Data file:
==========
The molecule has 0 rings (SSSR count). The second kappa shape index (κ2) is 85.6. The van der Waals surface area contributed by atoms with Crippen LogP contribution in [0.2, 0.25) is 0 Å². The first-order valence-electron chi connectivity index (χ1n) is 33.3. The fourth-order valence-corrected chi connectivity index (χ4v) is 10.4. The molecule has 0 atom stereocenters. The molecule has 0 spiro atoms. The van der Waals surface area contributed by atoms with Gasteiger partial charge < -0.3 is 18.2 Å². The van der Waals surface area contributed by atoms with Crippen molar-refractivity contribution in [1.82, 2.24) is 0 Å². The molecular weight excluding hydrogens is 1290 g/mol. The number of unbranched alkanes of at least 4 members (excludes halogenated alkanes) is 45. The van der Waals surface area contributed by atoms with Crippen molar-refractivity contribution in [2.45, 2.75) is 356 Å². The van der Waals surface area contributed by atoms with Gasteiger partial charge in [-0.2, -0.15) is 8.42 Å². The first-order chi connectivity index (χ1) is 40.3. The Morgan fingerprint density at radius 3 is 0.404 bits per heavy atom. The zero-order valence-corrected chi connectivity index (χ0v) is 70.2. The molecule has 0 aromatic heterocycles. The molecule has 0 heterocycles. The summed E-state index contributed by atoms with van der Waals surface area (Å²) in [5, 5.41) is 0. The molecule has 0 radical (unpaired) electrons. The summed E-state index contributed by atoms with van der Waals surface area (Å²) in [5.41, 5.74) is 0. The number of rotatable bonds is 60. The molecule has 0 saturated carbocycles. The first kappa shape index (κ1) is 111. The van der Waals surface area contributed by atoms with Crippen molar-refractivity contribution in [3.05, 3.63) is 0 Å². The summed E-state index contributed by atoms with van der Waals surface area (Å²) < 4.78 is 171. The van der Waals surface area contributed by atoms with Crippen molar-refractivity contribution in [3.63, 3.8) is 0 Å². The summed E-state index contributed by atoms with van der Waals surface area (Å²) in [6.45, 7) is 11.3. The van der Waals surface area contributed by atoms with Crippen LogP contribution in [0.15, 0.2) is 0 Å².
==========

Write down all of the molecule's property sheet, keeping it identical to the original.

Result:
The molecule has 0 rings (SSSR count). The second kappa shape index (κ2) is 85.6. The van der Waals surface area contributed by atoms with Crippen LogP contribution in [0.2, 0.25) is 0 Å². The first-order valence-electron chi connectivity index (χ1n) is 33.3. The fourth-order valence-corrected chi connectivity index (χ4v) is 10.4. The molecule has 0 atom stereocenters. The molecule has 0 spiro atoms. The van der Waals surface area contributed by atoms with Gasteiger partial charge < -0.3 is 18.2 Å². The van der Waals surface area contributed by atoms with Crippen molar-refractivity contribution in [1.82, 2.24) is 0 Å². The molecular weight excluding hydrogens is 1290 g/mol. The number of unbranched alkanes of at least 4 members (excludes halogenated alkanes) is 45. The van der Waals surface area contributed by atoms with Crippen molar-refractivity contribution in [2.45, 2.75) is 356 Å². The van der Waals surface area contributed by atoms with Gasteiger partial charge in [-0.2, -0.15) is 8.42 Å². The first-order chi connectivity index (χ1) is 40.3. The Morgan fingerprint density at radius 3 is 0.404 bits per heavy atom. The zero-order valence-corrected chi connectivity index (χ0v) is 70.2. The molecule has 0 aromatic heterocycles. The molecule has 0 heterocycles. The summed E-state index contributed by atoms with van der Waals surface area (Å²) in [5, 5.41) is 0. The molecule has 0 radical (unpaired) electrons. The summed E-state index contributed by atoms with van der Waals surface area (Å²) in [5.41, 5.74) is 0. The number of rotatable bonds is 60. The molecule has 0 saturated carbocycles. The first kappa shape index (κ1) is 111. The van der Waals surface area contributed by atoms with Crippen molar-refractivity contribution in [3.05, 3.63) is 0 Å². The summed E-state index contributed by atoms with van der Waals surface area (Å²) < 4.78 is 171. The van der Waals surface area contributed by atoms with Crippen molar-refractivity contribution in [3.63, 3.8) is 0 Å². The summed E-state index contributed by atoms with van der Waals surface area (Å²) in [6.45, 7) is 11.3. The van der Waals surface area contributed by atoms with Crippen LogP contribution in [0.15, 0.2) is 0 Å².